At Ozarks Technical Community College, Sara Coatney advocates for hands-on learning through apprenticeships.
2018 Projection: As workforce development becomes more competitive, apprenticeships will become the solution for filling roles that demand advanced skills.
SBJ: What’s the real difference between an apprenticeship and an internship?
Coatney: The main thing is an apprentice is hired from day one. They’re paid a wage, so there’s no nonpaid apprenticeship, and the wage increases as their skills increase. There are certain components that have to be tied in to an apprenticeship – they have an outline that they have to follow. You may have to have this many hours in safety training, or this many hours in another specific area, and each competency is designed by the employer. They design the job processes and the related instruction they want them to have. Apprentices also have to have a mentor. Interns sometimes don’t.
SBJ: How would you describe the current workforce development climate?
Coatney: Competitive. We have an unemployment rate of 1.9 percent right now. When I heard 3.4, I thought that was pretty low, but 1.9 is just staggering. It’s definitely a job-seeker’s market. Anther keyword is automation. Because of these low numbers, employers are trying to find ways to automate as much as they can, but that creates another problem in that you need highly skilled people to run these machines.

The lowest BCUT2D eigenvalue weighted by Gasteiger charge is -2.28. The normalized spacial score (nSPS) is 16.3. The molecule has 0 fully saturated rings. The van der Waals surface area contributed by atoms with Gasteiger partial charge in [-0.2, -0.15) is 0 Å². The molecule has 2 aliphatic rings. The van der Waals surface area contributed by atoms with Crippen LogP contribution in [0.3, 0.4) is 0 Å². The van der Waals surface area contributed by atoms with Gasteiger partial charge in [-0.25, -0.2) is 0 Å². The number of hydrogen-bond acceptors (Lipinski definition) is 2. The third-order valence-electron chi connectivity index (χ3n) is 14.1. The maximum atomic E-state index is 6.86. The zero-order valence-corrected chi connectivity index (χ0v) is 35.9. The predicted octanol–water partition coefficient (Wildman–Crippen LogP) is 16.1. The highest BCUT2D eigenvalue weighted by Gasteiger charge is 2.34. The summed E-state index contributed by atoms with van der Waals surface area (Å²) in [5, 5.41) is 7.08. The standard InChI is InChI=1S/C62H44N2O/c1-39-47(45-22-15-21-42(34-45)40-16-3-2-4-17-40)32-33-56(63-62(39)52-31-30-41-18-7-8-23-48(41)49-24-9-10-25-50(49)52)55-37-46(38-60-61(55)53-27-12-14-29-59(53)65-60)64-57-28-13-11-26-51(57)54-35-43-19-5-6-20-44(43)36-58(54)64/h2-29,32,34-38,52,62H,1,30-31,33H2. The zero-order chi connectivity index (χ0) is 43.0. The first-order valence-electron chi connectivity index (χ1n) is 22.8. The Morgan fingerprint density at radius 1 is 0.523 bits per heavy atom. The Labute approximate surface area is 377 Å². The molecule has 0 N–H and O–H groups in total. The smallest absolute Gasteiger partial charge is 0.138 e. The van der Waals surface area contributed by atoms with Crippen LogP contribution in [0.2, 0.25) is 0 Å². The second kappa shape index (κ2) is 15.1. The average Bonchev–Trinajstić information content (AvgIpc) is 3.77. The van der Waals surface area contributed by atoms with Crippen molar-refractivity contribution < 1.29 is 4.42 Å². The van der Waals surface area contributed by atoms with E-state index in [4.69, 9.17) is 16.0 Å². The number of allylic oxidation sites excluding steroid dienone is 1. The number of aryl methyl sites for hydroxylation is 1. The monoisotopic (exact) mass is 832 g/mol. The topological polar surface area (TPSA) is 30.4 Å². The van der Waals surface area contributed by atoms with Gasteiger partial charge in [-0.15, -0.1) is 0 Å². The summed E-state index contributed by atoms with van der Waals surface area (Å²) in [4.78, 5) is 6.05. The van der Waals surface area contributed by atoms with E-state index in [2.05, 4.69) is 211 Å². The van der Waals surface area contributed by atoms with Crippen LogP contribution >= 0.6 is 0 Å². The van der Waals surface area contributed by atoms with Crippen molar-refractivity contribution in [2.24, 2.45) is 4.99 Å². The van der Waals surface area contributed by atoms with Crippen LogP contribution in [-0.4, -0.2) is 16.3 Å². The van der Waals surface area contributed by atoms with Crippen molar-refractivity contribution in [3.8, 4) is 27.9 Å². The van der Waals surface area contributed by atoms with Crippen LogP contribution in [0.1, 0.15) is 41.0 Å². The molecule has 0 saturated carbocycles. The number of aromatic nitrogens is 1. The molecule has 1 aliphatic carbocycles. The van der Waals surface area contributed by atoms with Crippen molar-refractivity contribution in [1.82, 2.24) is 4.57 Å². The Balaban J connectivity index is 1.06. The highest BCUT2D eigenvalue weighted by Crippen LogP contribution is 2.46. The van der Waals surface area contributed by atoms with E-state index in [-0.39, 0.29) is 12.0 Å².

A lot of employers are saying they just need more skilled workers, not because they’re losing them necessarily, but because they’re expanding and growing. And I’m seeing more openness to wage growth.
SBJ: What industries are having trouble filling roles?
Coatney: Mainly, I’ve been working with manufacturing. We have a lot of it here. With that comes more need. Another industry is health care. As these retiree numbers keep going up, we’re going to need more on the health care side with home aids and stuff like that.
SBJ: What was a recent game-changer?
Coatney: One of the biggest accomplishments I had this year was putting together the Apprenticeship Works Breakfast during National Apprenticeship Week. It was in partnership with the (Springfield Area Chamber of Commerce.) We had a panelist of employers from several different industries that either had implemented apprenticeships or were in the process of implementing, and we invited other employers that wanted more information. People left, I think, excited about some possibilities that they hadn’t known about before.
SBJ: What could disrupt the industry?
Coatney: Pulling funding is a big one. You see the loss of that a lot, especially in city and state. It gives people their jobs, allows them to do the work they do in workforce development and if it’s not there, they can’t continue with these programs and initiatives that are helping.
Steve Childers to lead city’s key growth initiatives, including Forward SGF.